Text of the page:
The Truth About Zero Economic Profit

Zero economic profit is also known as normal profit, a term which is a bit counterintuitive as it is not actually reflective of a “profit” at all. Normal profit or zero profit is the revenue needed for a company to break even and meet operating costs without a loss. Zero profit is not a fixed number, but varies by market, risk-return, and competition level.

Perfect Competition

Zero economic profit most often arises in perfect competition, as it is typically a result of competitive businesses driving down profits and preventing a firm from earning more money than it spends in production costs. In fact, a zero profit margin is almost guaranteed for any business functioning in a state of pure competition, as only short term profits are possible in competitive markets. This is because the perpetual influx and departure of businesses causes market prices—and company revenues—to ebb and flow.

Pure Competition Allowances

In a state of perfect competition, when all businesses have equal access to information and to the market, profit itself is theoretically disallowed. In this system, zero profit is considered the goal, as actual profits are undermined by new firms entering the market and introducing competitive pricing. The kind of market economy present in the United States might be more accurately described as an imperfect competition, in which states of zero profit are achieved, but not on a long-term basis since businesses do actually see profits in the short term.

Long-Run Equilibrium

Long-run equilibrium is achieved when the revenue for all firms in a market is normal. In other words, this occurs when every business is making zero profit (thus only breaking even), and when no businesses are disrupting prices by either leaving or entering the market. The state of long-run equilibrium in a competitive market, otherwise known as “perfect competition in the long run,” is quite similar to a long-term competitive monopoly. In the latter case, demand for a product eventually increases along with the cost, which also levels a firm’s revenue to zero profit margins.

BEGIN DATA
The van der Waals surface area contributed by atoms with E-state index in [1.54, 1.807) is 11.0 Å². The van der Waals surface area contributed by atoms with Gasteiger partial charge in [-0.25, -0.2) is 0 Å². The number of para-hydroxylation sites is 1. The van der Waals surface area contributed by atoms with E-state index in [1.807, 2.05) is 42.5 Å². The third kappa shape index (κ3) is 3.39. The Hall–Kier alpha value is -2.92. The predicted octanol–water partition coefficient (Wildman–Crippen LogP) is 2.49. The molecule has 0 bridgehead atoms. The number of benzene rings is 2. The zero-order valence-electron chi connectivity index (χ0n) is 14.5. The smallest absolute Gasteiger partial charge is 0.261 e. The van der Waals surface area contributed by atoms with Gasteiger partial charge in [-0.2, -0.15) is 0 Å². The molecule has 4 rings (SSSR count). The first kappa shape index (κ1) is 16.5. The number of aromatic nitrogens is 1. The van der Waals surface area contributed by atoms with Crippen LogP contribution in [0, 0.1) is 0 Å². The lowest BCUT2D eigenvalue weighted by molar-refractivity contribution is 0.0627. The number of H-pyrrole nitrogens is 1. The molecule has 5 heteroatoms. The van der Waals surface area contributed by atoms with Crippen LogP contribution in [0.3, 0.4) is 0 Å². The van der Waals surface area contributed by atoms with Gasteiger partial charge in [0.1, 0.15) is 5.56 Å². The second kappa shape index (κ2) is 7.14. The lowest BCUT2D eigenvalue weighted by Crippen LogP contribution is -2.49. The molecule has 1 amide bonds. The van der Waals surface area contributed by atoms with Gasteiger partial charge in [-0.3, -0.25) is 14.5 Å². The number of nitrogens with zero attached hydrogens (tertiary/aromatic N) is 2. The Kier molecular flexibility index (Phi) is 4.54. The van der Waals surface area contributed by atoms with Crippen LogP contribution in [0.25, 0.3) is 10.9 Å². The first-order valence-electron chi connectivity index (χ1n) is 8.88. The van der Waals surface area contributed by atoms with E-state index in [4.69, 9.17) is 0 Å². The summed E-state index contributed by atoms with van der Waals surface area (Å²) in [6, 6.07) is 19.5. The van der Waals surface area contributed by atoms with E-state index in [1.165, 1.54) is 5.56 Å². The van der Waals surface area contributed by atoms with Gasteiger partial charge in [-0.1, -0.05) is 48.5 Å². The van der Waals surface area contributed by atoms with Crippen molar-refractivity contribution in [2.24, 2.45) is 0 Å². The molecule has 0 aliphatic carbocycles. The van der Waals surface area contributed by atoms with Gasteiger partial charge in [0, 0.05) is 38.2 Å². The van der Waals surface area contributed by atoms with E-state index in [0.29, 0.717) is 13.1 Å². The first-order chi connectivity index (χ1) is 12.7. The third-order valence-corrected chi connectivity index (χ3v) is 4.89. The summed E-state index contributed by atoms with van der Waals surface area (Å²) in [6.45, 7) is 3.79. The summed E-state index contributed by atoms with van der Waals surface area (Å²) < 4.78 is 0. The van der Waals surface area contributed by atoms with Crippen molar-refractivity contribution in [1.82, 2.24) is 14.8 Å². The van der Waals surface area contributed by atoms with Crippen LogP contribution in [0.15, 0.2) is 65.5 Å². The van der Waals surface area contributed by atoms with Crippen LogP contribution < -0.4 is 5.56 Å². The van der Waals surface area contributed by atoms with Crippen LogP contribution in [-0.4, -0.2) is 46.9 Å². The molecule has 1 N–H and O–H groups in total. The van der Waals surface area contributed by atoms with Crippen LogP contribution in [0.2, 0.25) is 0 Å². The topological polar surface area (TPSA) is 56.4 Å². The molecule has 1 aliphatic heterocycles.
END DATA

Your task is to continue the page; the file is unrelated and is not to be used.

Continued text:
Long-run equilibrium at normal profit levels is considered to be a theoretical ideal by many economists. That is, it is almost never practicable, since there are too many other factors at play ensuring that one or more firms will always be making a profit. In fact, a state of pure competition itself is often viewed as an unattainable construct itself, as it suggests a market free of imperfections. Instead, an equilibrium based on normal profits in a state of perfect competition serves as a model against which the actual economy is measured.

Temporary and Permanent Options

Companies that find themselves in a situation of zero economic profit should not see this as a sign that the business is failing; on the contrary, this is an expected market trend in the long run. A firm at normal profit level should continue to produce products as long as it breaks even, even if it is planning to temporarily shut down. A permanent shut down—when a firm leaves the market—is recommended after periods of sustained losses, since at this point it is no longer rational or practical to continue production.

Despite negative associations with the term “zero profit,” this particular economic stage is inevitable in a free market system, which is why it is also deemed “normal”. When a firm reaches normal profit levels, however, it should take extra precautions and exercise strategic planning to ensure that no losses are incurred.